On 12 June, the Knockmore campus of the Lisburn Institute in Lisburn was affected by flooding. The same day, parts of East Belfast near the Antrim-Down border that were affected included the Kings Road, Ladas Drive, Strandtown Primary School and the Parliament Buildings in Stormont, with 80 residents evacuated from their old people's home on the Kings Road and Avoniel Leisure Centre opened to assist flood victims.[112][113] On 2 July, houses were flooded and two people evacuated from their home in Cushendall in Antrim after the River Dall burst its banks following heavy rain.[114][115] On 16 July, parts of Belfast International Airport near Aldergrove in Antrim were flooded by a freak thunderstorm leaving 10 planes unable to land,[116] landslides closed the Antrim Coast Road near Ballygally, Larne, and people were trapped in their cars in Portrush, Coleraine.[117][118]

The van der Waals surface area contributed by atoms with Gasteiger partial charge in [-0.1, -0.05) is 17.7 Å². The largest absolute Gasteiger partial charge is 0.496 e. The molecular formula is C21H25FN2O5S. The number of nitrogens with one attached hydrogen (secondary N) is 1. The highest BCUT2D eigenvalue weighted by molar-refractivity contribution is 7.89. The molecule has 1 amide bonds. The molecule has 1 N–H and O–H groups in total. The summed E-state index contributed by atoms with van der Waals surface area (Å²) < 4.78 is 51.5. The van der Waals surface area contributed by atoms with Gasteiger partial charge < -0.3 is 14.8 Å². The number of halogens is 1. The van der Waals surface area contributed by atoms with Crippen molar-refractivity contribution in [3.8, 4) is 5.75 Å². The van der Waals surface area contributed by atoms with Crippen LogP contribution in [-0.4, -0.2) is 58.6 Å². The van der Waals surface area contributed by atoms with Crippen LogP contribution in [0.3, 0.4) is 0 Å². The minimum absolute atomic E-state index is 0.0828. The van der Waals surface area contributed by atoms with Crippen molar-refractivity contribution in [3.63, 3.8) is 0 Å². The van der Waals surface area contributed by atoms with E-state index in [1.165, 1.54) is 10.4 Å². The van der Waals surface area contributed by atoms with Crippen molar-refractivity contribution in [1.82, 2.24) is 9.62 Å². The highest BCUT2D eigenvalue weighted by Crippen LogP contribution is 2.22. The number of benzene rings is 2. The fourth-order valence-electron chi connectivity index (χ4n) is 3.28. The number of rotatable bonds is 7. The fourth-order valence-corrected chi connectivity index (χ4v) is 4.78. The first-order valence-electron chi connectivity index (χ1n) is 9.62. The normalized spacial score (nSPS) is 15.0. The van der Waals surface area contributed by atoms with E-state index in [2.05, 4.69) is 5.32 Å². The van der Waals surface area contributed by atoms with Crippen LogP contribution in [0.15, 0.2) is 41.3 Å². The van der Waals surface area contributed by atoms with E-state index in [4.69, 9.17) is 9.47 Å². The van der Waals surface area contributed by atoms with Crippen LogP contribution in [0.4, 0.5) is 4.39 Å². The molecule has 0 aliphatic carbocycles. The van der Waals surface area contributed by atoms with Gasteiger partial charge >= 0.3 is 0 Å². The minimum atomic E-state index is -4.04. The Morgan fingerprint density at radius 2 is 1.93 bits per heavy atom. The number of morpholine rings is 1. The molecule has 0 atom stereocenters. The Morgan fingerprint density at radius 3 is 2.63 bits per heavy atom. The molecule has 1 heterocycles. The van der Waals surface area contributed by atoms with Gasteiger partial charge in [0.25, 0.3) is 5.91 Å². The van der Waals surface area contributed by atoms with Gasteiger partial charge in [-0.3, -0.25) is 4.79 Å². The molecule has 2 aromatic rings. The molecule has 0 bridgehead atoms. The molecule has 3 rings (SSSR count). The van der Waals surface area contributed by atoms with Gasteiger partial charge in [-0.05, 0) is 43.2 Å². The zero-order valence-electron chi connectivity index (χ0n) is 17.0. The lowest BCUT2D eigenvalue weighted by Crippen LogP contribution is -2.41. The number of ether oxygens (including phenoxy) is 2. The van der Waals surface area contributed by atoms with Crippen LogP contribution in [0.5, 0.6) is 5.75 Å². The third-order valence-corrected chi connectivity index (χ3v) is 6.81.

County Down

On 15 June, there was severe flooding around Bangor in North Down, Saintfield, Crossgar and Ballynahinch in Down and Newtownards and Comber in Ards, with shops in Crossgar centre flooded.[119]

County Londonderry

On 12 June, Magherafelt was affected by flooding.[112][113] On 16 July, roads in Aghadowey, Coleraine[117][118] and Portstewart, Coleraine[116] were rendered impassable by floodwater.

County Tyrone

On 12 June, Omagh and Dungannon were affected by flooding, with a Dunnes supermarket evacuated in Omagh.[112][113]

Affected areas in Scotland

Scottish 1997 non-administrative counties flood damage July 24 2007
Lieutenancy areas of Scotland affected in June and July 2007 floods as of 24 July (marked in blue).